I've definitely been here before: A new year, another January, wondering exactly how I managed to come out of the holidays with a painfully thin wallet and an overspent budget. It's like clockwork. Somewhere in between the end of November and the beginning of January I decide that gifts plus a month-long run of parties, hosting, food and decor are infinitely more important than being responsible with my funds and before you know it I'm looking askance at my budget and promising myself I'll do better next year. Except I don't. Or didn't—until a friend shared a genius holiday budget tip.
Every year, she creates a category in her family's budget for the holidays. That means they decide—in January, when their first fresh paycheck comes in—exactly how much they want to spend on the holidays and divide it up over the course of the year. For example, if I know I'll want to spend $600 on the holidays this year, including food, travel, gifts and decor, I would divide that number by 12 so it's distributed across the whole year and siphon off $50 each month so it's all ready and waiting for me in December. Kind of a no-brainer, but also brilliant at the same time, right? I'll definitely be putting her advice to work this year, starting with these three steps.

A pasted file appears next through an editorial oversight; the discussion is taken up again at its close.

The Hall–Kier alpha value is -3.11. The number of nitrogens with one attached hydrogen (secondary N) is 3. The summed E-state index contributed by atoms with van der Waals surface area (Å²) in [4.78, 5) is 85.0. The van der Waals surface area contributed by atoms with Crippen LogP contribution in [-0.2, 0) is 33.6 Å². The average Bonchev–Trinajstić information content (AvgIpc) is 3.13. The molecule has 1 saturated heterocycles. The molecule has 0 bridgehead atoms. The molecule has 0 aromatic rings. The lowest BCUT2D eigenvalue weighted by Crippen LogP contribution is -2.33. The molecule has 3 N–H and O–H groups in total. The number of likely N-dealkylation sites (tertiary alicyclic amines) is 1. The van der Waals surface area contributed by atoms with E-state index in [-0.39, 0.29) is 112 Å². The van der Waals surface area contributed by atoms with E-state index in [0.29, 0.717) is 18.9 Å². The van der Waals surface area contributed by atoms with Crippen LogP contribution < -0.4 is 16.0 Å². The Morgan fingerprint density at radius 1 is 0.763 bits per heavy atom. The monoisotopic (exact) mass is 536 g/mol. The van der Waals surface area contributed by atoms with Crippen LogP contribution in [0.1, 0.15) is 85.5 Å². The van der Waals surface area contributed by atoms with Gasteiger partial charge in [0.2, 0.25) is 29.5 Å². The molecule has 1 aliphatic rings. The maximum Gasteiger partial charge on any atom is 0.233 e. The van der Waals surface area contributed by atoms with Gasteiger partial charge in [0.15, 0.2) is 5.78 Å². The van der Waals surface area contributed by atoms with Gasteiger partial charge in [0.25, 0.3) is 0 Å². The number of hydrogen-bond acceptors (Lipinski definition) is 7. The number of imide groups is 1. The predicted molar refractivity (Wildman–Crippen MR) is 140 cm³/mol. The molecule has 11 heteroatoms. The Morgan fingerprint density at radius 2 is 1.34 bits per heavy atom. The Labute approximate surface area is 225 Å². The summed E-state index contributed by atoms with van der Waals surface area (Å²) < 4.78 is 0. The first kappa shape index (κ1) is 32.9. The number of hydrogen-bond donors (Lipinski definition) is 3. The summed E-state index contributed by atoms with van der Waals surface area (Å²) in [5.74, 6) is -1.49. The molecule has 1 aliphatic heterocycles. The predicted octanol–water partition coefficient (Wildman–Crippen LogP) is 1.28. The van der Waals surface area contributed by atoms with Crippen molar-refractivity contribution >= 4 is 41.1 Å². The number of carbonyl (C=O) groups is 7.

Step 1: Set Your Parameters
Your holiday budget can include everything from gifts to travel to cutout cookies. Decide in advance exactly what you want to include in your budget and create a budget that fits. Don't forget to use your past holiday spending habits as a reference—if you have a tendency to drop extra dollars on heaps of gifts, don't expect to change your habits. Instead, consider creating this element of your budget around them.
Step 2: Save Each Month
Once you know your overall budget and holiday savings goals, it's easy to divide that amount by 12 and know exactly how much you want to save each month of the year. It's a little tougher to actually save it. My favorite strategy is to immediately transfer my chosen amount directly into my savings account at the beginning of each month (even better if you can earmark a savings account just for the holidays). That way it's not sitting in my checking account tempting me and I know exactly how much I'm saving toward the upcoming holiday.
Step 3: Savor the Benefits
Just picture it: Holiday season 2017 rolls around and you're not wondering where the money for your plane ticket home is going to come from, or how exactly you're going to buy that extra-special gift for your significant other, or how you'll pull off hosting your annual ugly sweater bash. Instead, you're calmly making purchases and booking travel because you have your very own holiday nest egg sitting in your savings account.
Do you already have a holiday budgeting process that works for you? Or will you be creating your own this year?